Here is another article from The New York Times about the treatment Chinese dissidents. It seems that in China, if you do not agree with the government, you could end up living in a mental institution.
Here in this country, we have managed to criminalize our mentally ill, but China wants to stigmatize and label their so called “criminals”. Both ways are horrific. As human beings, we should all care about this issue. No one deserves to be locked away at the whim of a government, but no one deserves to be locked away because they have an illness.
Don’t get me wrong, I firmly believe that having a mental illness is no excuse for criminal activity. What I have a problem with is that we seem to lump both behaviors together in the same pot. It seems that other countries have the same problems we have with this issue. Won’t you read the article and respond?
Xu Lindong, at his home in Louhe, China, was imprisoned for six and a half years in two mental hospitals over a land dispute. He said he endured 54 electric-shock treatments.
By SHARON LaFRANIERE and DAN LEVIN
Published: November 11, 2010
LOUHE, China — Xu Lindong, a poor village farmer with close-cropped hair and a fourth-grade education, knew nothing but decades of backbreaking labor. Even at age 50, the rope of muscles on his arms bespoke a lifetime of hard plowing and harvesting in the fields of his native Henan Province.
Neglect and Abuse: Life in Shadows for Mentally Ill in China (November 11, 2010)
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But after four years locked up in Zhumadian Psychiatric Hospital, he was barely recognizable to his siblings. Emaciated, barefoot, clad in tattered striped pajamas, Mr. Xu spoke haltingly. His face was etched with exhaustion.
“I was so heartbroken when I saw him I cannot describe it,” said his elder brother, Xu Linfu, recalling his first visit there, in 2007. “My brother was a strong as a bull. Now he looked like a hospital patient.”
Xu Lindong’s confinement in a locked mental ward was all the more notable, his brother says, for one extraordinary fact: he was not the least bit deranged. Angered by a dispute over land, he had merely filed a series of complaints against the local government. The government’s response was to draw up an order to commit him to a mental hospital — and then to forge his brother’s name on the signature line.
He was finally released in April, after six and a half years in Zhumadian and a second mental institution. In an interview, he said he had endured 54 electric-shock treatments, was repeatedly roped to his bed and was routinely injected with drugs powerful enough to make him swoon. Fearing he would be left permanently disabled, he said, he attempted suicide three times.
Mr. Xu’s ordeal exemplifies far broader problems in China’s psychiatric system: a gaping lack of legal protections against psychiatric abuses, shaky standards of medical ethics and poorly trained psychiatrists and hospital administrators who sometimes feel obliged to accept anyone — sane or not — who is escorted by a government official.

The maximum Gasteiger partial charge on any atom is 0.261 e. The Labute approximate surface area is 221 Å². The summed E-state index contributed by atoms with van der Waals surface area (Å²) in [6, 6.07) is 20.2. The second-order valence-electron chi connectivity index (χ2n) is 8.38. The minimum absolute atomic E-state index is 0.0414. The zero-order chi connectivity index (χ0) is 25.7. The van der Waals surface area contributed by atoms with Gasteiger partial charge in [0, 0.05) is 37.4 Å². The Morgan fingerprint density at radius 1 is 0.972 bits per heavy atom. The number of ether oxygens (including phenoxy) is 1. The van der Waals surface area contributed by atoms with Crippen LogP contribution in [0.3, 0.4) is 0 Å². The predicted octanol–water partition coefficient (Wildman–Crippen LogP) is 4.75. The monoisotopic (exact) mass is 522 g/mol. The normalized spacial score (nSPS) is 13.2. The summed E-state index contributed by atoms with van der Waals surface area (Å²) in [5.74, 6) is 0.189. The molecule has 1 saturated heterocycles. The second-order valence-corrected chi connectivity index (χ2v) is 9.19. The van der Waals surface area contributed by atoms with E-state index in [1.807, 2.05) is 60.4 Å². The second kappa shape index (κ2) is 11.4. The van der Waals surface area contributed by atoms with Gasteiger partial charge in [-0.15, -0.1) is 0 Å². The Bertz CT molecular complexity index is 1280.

No one knows how often cases like Mr. Xu’s occur. But human rights activists say confinements in mental hospitals appear to be on the rise because the local authorities are under intense pressure to nip social unrest in the bud, but at the same time are less free than they once were to jail people they consider troublemakers.
“The police know that to arbitrarily detain someone is illegal. They have to worry about that now,” said Huang Xuetao, a lawyer in Shenzhen, in Guangdong Province, who specializes in mental health law. “But officials have discovered this big hole in the psychiatric system, and they are increasingly taking advantage of it.”
Worse, Ms. Huang said, the government squanders its meager health care resources confining harmless petitioners like Mr. Xu while neglecting people desperately in need of help.
She and a colleague recently analyzed 300 news reports involving people who had been hospitalized for mental illness and others who had not. “Those who needed to be treated were not and those who should not have been treated were treated and guarded,” their study concluded.
Liu Feiyue, the founder of Civil Rights and Livelihood Watch, a Chinese human-rights organization, said his group had compiled a database of more than 200 Chinese citizens who were wrongly committed to mental hospitals in the past decade after they filed grievances — called petitions in China — against the government.
He said he suspected that the real number was much higher because his organization’s list was compiled mostly from accounts on the Internet.
“The government has no place to put these people,” he said.
China no longer discloses how many petitioners seek redress, but the government estimated in 2004 that more than 10 million people write or visit the government with petitions each year. Only two in a thousand complaints are resolved, according to research cited in a study this year by Tsinghua University in Beijing.
In annual performance reviews of local government officials, reducing the number of petitioners is considered a measure of good governance. Allowing them to band together, and possibly stir up broader unrest, is an significant black mark that can lead to demotion.
Classified as Crazy
The most dogged petitioners are often classified as crazy. In an interview last year, Sun Dongdong, chief of forensic psychiatry at prestigious Peking University, said, “I have no doubt that at least 99 percent of China’s pigheaded, persistent ‘professional petitioners’ are mentally ill.” He later apologized for what he said was an “inappropriate” remark…[read the rest of this article]
- Outspoken Chinese Risk Confinement and Torture in Mental Wards (nytimes.com)
- Letter: China’s Mentally Ill (nytimes.com)
- You: Experts Call for Improvement of China’s Mental Health System – CRIENGLISH.com (news.google.com)
- China tackles surge in mental illness (nature.com)